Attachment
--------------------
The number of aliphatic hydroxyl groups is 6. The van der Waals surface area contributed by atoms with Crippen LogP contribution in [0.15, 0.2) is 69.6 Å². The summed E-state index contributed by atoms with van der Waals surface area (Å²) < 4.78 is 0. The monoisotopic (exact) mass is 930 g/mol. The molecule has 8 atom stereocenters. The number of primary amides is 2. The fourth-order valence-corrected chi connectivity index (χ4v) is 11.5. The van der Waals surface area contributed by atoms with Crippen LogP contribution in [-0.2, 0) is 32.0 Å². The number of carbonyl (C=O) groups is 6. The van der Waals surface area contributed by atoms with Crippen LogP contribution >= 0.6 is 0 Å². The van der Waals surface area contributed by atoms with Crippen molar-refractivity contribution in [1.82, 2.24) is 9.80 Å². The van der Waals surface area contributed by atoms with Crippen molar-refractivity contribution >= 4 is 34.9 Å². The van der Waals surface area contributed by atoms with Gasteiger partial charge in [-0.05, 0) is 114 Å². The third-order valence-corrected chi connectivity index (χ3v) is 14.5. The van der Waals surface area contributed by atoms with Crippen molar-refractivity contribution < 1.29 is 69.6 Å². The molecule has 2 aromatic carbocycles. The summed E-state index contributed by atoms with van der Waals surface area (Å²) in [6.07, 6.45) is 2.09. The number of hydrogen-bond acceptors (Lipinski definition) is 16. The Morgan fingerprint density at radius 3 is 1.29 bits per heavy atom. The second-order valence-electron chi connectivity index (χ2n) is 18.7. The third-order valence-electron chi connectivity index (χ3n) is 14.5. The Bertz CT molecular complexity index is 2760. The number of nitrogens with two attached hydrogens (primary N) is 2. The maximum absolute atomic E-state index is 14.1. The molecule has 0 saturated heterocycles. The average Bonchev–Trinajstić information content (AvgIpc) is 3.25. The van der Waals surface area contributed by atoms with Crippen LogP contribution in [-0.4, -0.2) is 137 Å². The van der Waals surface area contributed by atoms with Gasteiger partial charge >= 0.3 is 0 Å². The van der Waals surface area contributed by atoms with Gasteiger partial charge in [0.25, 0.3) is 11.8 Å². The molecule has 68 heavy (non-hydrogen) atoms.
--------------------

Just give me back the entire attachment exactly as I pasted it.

The number of aliphatic hydroxyl groups is 6. The van der Waals surface area contributed by atoms with Crippen LogP contribution in [0.15, 0.2) is 69.6 Å². The summed E-state index contributed by atoms with van der Waals surface area (Å²) < 4.78 is 0. The monoisotopic (exact) mass is 930 g/mol. The molecule has 8 atom stereocenters. The number of primary amides is 2. The fourth-order valence-corrected chi connectivity index (χ4v) is 11.5. The van der Waals surface area contributed by atoms with Crippen LogP contribution in [-0.2, 0) is 32.0 Å². The number of carbonyl (C=O) groups is 6. The van der Waals surface area contributed by atoms with Crippen LogP contribution >= 0.6 is 0 Å². The van der Waals surface area contributed by atoms with Crippen molar-refractivity contribution in [1.82, 2.24) is 9.80 Å². The van der Waals surface area contributed by atoms with Crippen molar-refractivity contribution >= 4 is 34.9 Å². The van der Waals surface area contributed by atoms with Gasteiger partial charge in [-0.05, 0) is 114 Å². The third-order valence-corrected chi connectivity index (χ3v) is 14.5. The van der Waals surface area contributed by atoms with Crippen molar-refractivity contribution < 1.29 is 69.6 Å². The molecule has 2 aromatic carbocycles. The summed E-state index contributed by atoms with van der Waals surface area (Å²) in [6.07, 6.45) is 2.09. The number of hydrogen-bond acceptors (Lipinski definition) is 16. The Morgan fingerprint density at radius 3 is 1.29 bits per heavy atom. The second-order valence-electron chi connectivity index (χ2n) is 18.7. The third-order valence-electron chi connectivity index (χ3n) is 14.5. The Bertz CT molecular complexity index is 2760. The number of nitrogens with two attached hydrogens (primary N) is 2. The maximum absolute atomic E-state index is 14.1. The molecule has 0 saturated heterocycles. The average Bonchev–Trinajstić information content (AvgIpc) is 3.25. The van der Waals surface area contributed by atoms with Crippen LogP contribution in [-0.4, -0.2) is 137 Å². The van der Waals surface area contributed by atoms with Gasteiger partial charge >= 0.3 is 0 Å². The van der Waals surface area contributed by atoms with Gasteiger partial charge in [0.25, 0.3) is 11.8 Å². The molecule has 68 heavy (non-hydrogen) atoms.